Putting the Bees to Bed - Bee Good

Putting the Bees to Bed

3 min read

Putting the Bees to Bed - Bee Good

 As a bee keeper, I'm often asked where the bees go in winter. Well the answer is that they usually hunker down in their hives until the warmer weather returns. However, survive through to the spring they really need our help.

My daughter has helped to look after the bees since she was 6 or 7 and now when it's late October we finish preparing the bees for the winter ahead (all the natural signs show it's going to be a cold one). She used to describe the process as "putting the bees to bed"...

The beekeepers daughter - in winter...

The Beekeeper's daughter...

The bees have been bringing in pollen from the last of the flowering ivy and that's the final major food source they will access until next spring, so they are now completely dependent on the stored nectar (honey) and pollen collected over the spring and summer for food until the next crop of spring flowers emerge in four months time. 

Having harvested the honey and treating the bees for mites, we are now making sure that all the Bee Good colonies have enough stores to see them through a long cold winter. All our hives are highly insulated polystyrene that helps the bees stay tucked up safe and warm inside.  

Bee Good hive in winter 

A "flipped" bee hive in winter

They will keep the centre of the colony at a toasty 25C even in sub-zero temperatures by gently vibrating their wing muscles and consuming stored honey to give them the energy they need. Keeping bees in our highly insulated polystyrene hives, or the Victorian designed WBC hives is a thermally closer imitation of their preferred environment of a nest inside a hollow tree and reduces their food consumption dramatically over much colder thin-walled wooden hives, hopefully ensuring their survival.

We try to ensure that each hive has a full super of stored honey for the winter besides whatever stores they have already placed in the bigger brood chamber. We previously merged smaller colonies or moved them into smaller hive boxes (nuc's). Those colonies that were light in stores we fed sugar syrup and now we are pretty confident that we have done all we can.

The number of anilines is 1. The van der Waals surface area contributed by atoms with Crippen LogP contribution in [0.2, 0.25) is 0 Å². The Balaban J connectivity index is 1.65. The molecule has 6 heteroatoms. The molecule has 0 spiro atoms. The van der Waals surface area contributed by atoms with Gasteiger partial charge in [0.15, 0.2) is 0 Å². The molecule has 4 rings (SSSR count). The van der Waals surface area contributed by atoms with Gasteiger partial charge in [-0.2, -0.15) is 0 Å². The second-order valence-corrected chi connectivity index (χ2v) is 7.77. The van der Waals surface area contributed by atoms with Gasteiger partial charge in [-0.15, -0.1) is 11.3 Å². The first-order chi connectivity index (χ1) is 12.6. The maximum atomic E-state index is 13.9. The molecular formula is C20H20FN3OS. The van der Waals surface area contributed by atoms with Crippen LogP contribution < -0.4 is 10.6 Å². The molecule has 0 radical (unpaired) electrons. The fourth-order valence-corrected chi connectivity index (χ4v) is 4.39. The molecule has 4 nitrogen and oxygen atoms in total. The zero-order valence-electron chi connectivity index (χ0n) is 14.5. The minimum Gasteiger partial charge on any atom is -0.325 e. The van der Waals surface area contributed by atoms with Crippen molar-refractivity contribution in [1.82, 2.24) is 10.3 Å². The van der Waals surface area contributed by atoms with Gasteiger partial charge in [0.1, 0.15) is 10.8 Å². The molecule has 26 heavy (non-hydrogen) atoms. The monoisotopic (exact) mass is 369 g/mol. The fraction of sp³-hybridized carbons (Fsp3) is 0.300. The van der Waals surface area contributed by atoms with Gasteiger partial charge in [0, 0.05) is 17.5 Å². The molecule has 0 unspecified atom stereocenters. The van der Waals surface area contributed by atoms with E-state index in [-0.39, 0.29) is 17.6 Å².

Over the past week or two we've "flipped" the hives to place the full super of food under the brood chamber to encourage the bees to keep storing inbound honey at the top of the hive and our final preparation is to provide each colony with a thin patty of sugar candy as a source of emergency food they can easily access if required.

Each patty is made by splitting a large 2.5Kg pack of candy into four parts, with each being placed inside a sealable sandwich bag. The bags are thin enough to fill the 6mm space between the top of the frames and the roof of the hive.

Preparing sugar candy packs to feed the bees

Preparing thin patties of sugar candy ready to go on the hives

Having prepared the bags, we then check each hive by carefully lifting the roof and looking at how much candy has been eaten by the bees by looking through the clear plastic hive cover. In the example below, the bees have eaten most of the candy and are clearly hungry.  

This empty candy pack shows that this colony is hungry

Opening up this hungry hive shows that these bees have eaten their candy

For those hives that need a top-up we simply use a sharp knife to cut a whole side of the bag away and having lifted the hive cover we quickly remove the empty bag and replace it with a full one with the exposed sugar facing down onto the hive before rapidly replacing the roof to minimise any potential heat loss from the hive.

Most colonies should have enough stores inside the hive to leave the sugar candy alone, but for those that need it, we will replace these packs around every two weeks through the winter to ensure that the colonies get enough food to survive through until the spring.

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